Leadership

The majority party members and the minority party members meet separately to select their leaders. Third parties rarely have had enough members to elect their own leadership, and independents will generally join one of the larger party organizations to receive committee assignments. A party caucus or conference is the name given to a meeting of or organization of all party members in the House. During these meetings, party members discuss matters of concern.

Learn more about the history of House leadership.

Speaker of the House

pelosi.jpgRep. Nancy Pelosi

Elected by the whole of the House of Representatives, the Speaker acts as leader of the House and combines several roles: the institutional role of presiding officer and administrative head of the House, the role of leader of the majority party in the House, and the representative role of an elected member of the House. The Speaker of the House is second in line to succeed the President, after the Vice President.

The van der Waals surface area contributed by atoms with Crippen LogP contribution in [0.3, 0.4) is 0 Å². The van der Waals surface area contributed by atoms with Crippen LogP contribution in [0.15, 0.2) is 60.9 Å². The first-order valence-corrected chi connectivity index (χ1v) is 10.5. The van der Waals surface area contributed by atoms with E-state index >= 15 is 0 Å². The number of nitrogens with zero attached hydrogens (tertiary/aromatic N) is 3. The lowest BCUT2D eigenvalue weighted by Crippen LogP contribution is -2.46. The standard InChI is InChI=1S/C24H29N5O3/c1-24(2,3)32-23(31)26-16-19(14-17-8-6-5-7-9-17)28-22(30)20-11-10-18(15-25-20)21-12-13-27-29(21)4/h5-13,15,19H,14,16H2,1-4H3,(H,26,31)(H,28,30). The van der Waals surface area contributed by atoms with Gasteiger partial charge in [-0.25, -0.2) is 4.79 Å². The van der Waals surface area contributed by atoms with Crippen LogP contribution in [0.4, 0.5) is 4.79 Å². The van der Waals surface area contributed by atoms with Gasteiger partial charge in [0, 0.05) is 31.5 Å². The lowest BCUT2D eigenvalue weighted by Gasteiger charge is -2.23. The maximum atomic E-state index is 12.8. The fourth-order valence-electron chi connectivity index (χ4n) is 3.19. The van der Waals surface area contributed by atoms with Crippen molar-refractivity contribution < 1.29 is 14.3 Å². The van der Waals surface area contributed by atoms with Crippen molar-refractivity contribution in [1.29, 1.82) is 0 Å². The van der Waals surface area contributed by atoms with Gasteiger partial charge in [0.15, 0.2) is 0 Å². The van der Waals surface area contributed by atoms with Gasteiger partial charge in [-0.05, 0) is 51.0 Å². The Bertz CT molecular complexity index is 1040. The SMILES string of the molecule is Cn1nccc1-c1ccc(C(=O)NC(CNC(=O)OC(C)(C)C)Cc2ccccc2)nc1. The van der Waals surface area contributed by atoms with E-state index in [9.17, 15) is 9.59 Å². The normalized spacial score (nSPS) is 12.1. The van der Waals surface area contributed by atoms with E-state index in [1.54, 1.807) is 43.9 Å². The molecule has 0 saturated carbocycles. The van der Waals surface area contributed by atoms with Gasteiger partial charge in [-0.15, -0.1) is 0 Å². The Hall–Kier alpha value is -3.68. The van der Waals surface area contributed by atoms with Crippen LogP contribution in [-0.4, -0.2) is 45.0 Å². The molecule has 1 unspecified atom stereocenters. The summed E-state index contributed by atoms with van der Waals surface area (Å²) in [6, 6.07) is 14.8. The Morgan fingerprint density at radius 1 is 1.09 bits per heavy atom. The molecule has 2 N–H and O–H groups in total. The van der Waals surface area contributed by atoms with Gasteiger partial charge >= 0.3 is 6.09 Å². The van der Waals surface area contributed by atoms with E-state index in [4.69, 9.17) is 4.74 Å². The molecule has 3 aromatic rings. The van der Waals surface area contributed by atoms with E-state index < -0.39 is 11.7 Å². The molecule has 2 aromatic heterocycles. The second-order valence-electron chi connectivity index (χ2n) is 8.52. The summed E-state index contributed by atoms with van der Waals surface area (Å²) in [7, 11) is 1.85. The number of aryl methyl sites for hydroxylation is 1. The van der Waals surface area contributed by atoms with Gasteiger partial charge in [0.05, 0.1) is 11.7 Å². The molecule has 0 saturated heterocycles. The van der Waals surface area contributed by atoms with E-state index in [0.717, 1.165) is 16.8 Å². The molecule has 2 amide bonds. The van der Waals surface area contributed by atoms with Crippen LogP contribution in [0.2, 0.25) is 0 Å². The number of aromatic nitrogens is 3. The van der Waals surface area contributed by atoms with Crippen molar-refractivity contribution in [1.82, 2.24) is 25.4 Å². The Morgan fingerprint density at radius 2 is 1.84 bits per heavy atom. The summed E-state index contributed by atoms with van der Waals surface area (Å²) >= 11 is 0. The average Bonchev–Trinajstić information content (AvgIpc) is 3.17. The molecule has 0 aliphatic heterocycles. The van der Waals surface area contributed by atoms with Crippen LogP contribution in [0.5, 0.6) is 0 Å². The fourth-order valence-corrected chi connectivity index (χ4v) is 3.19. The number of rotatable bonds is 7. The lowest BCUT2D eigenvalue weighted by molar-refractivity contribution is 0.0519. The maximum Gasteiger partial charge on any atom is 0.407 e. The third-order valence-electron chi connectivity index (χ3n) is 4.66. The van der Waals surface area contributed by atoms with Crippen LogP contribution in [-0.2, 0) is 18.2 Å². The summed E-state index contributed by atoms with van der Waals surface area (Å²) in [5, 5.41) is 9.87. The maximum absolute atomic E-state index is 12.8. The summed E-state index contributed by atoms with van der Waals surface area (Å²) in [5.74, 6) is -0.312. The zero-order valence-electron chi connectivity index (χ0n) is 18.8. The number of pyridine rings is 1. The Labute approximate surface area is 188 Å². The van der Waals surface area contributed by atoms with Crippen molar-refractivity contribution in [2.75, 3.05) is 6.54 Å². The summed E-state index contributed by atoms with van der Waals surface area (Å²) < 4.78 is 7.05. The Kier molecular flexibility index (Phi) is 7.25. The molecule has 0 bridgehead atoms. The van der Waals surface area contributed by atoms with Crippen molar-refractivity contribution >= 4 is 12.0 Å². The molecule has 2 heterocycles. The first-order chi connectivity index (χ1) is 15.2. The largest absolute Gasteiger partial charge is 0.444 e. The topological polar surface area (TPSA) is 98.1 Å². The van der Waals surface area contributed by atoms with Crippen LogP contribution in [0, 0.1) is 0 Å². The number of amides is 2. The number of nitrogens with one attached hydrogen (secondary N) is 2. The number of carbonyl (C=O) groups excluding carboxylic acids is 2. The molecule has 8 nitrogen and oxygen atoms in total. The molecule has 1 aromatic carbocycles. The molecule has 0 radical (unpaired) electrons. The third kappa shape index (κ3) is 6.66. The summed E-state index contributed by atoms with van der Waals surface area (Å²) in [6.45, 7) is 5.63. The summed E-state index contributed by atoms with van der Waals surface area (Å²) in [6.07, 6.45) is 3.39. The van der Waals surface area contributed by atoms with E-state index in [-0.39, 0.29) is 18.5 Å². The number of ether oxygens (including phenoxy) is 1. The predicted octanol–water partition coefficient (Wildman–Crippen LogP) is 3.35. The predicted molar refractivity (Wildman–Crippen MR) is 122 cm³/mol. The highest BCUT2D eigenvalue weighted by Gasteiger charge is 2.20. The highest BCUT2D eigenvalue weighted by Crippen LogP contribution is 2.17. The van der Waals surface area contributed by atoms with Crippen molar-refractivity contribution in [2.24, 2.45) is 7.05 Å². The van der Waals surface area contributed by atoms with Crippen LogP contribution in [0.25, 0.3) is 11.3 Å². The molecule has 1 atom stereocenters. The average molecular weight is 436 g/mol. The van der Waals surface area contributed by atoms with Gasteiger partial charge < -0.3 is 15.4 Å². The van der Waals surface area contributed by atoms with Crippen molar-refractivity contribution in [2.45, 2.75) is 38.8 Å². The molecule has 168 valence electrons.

Democratic Leadership

hoyer.jpgMajority Leader
Rep. Steny Hoyer
Represents Democrats on the House floor.

clyburn.jpgMajority Whip
Rep. James Clyburn
Assists leadership in managing party's legislative program.

lujan.jpgAssistant Speaker
Rep. Ben Ray Luján
Assists the Majority Leader.

jeffries.jpgDemocratic Caucus Chairman
Rep. Hakeem Jeffries
Heads organization of all Democratic Party members in the House.

Republican Leadership

mccarthy.jpgRepublican Leader
Rep. Kevin McCarthy
Represents Republicans on the House floor.

scalise.jpgRepublican Whip
Rep. Steve Scalise
Assists leadership in managing party's legislative program.

cheney.jpgRepublican Conference Chairman
Rep. Liz Cheney
Heads organization of all Republican Party members in the House.

palmer.jpgRepublican Policy Committee Chairman
Rep. Gary Palmer
Heads Conference forum for policy development.